According to a report by US outplacement firm Challenger, Gray & Christmas “Employers have announced plans to cut 515,441 jobs from their payrolls, 16.6% higher than the 441,702 cuts announced through October last year. It’s the highest January-October total since 2015 when 543,935 cuts were announced.
Top reasons for reducing the workforce
WeWork is about to layoff between 4,500 and 6,000 workers according to various news reports published on Nov 17, 2019, including The New York Times and CNBC. These layoffs are part of an attempt to turn around the financial instability of the company.
Lowes plans to close 34 stores across Canada on top of 31 stores that it closed in November of 2018. These actions were taken to address locations that were not performing as well as expected.
Volkswagon has announced a planned reduction of jobs in the order of 5,000 by the year 2023 due to increased automation.
In May of 2019, SAP announced the elimination of 4,400 jobs globally however they expect their workforce to grow from 96,500 employees to over 100,000. These layoffs represent a “reprioritization” according to Brad Shimmin, Service Director at GlobalData.
Financial instability, poor performance, increased automation, and a change in strategic direction are just some of the many reasons that companies lay people off.
Your layoff culture
The culture of an organization plays a huge role in these situations. If a culture is weak and not resilient, job jeopardy becomes the focus of the employees. Performance, the very thing that the organization is trying to improve, suffers. If not planned properly, there is confusion in the workforce as people adjust to changes in roles and responsibilities. Guilt and grief are borne by those left as they watch co-workers being walked out the door.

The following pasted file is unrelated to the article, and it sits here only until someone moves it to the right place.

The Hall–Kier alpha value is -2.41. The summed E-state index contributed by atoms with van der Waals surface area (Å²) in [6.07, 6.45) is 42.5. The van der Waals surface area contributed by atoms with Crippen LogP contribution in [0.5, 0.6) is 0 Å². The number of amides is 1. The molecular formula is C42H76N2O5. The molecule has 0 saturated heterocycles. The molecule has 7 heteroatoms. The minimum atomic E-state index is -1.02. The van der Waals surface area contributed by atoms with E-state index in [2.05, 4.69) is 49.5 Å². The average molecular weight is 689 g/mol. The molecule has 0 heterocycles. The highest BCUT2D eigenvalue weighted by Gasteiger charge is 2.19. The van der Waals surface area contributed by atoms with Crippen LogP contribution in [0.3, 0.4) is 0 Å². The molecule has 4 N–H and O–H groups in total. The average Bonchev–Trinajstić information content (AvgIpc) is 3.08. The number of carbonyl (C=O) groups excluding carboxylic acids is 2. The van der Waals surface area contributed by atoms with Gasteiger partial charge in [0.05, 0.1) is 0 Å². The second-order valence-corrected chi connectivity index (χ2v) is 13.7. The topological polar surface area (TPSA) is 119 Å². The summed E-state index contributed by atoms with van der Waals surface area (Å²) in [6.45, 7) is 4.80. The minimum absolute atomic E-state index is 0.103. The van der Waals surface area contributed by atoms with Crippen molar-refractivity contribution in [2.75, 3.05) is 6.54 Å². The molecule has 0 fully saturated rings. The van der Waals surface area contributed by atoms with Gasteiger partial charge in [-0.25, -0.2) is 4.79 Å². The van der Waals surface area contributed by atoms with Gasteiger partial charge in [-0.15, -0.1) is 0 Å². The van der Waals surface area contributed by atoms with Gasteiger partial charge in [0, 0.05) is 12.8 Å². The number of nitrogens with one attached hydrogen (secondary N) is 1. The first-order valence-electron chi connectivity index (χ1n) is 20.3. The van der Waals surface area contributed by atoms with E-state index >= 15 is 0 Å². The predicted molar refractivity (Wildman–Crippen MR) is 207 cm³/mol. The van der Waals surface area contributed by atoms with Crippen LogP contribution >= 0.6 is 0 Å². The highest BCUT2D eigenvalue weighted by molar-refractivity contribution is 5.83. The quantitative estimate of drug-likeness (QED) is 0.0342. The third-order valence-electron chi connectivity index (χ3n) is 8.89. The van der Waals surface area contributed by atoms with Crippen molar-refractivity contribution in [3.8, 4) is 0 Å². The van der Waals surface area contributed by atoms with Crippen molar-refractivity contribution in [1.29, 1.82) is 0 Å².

The values of an organization are tested during these times. If you pride yourself on coaching, innovation, and continuous learning and yet you don’t reskill or retrain existing employees to take on new roles as a result of automation are you really living your values? This is where trust in leadership can start to diminish.
Are your layoffs the result of a poor culture?
Many leaders shy away from doing a culture assessment or employee engagement survey when a company is in flux due to layoffs. They want to wait until the conditions are “right”, hoping to get a good result. However, the purpose of an assessment is not to get a checkmark in the “everything is fine” box, it’s to source out the friction that is preventing people from doing their very best work. And the best time to do this may be in the heat of the moment. Putting off hearing from your employees only lets the current frustrations fester and potentially grow into cancerous behaviors.
Nobody likes to lay people off. It can feel like a failure. However, instead of dealing with the root cause for the lack of performance, it’s a common tactic to re-arrange the deck chairs. It’s easy to shuffle people around and out. The short term reward for cutting the workforce is an attractive incentive to leaders.
A better alternative to layoffs?
I have had to layoff many people during my corporate career. Sometimes it was due to an acquisition that resulted in duplicate job functions. Sometimes it was the response to getting that 10% reduction in costs as part of the budget exercise. I’ve been caught up in the annual workforce reduction hamster wheel. I spent many Christmases knowing that when the New Year came around I’d be having tough conversations with wonderful people.
The more sustainable effort, which takes courage, is to dig deep into what’s stopping people from delivering the high performance you need. That information is gold and is easily identified by doing a values-based assessment followed by focus groups with your employees. If you’re looking at layoffs, I invite you to a complimentary discovery call to see how getting a handle on your culture and finding the leaks in your productivity pipeline might be a better solution.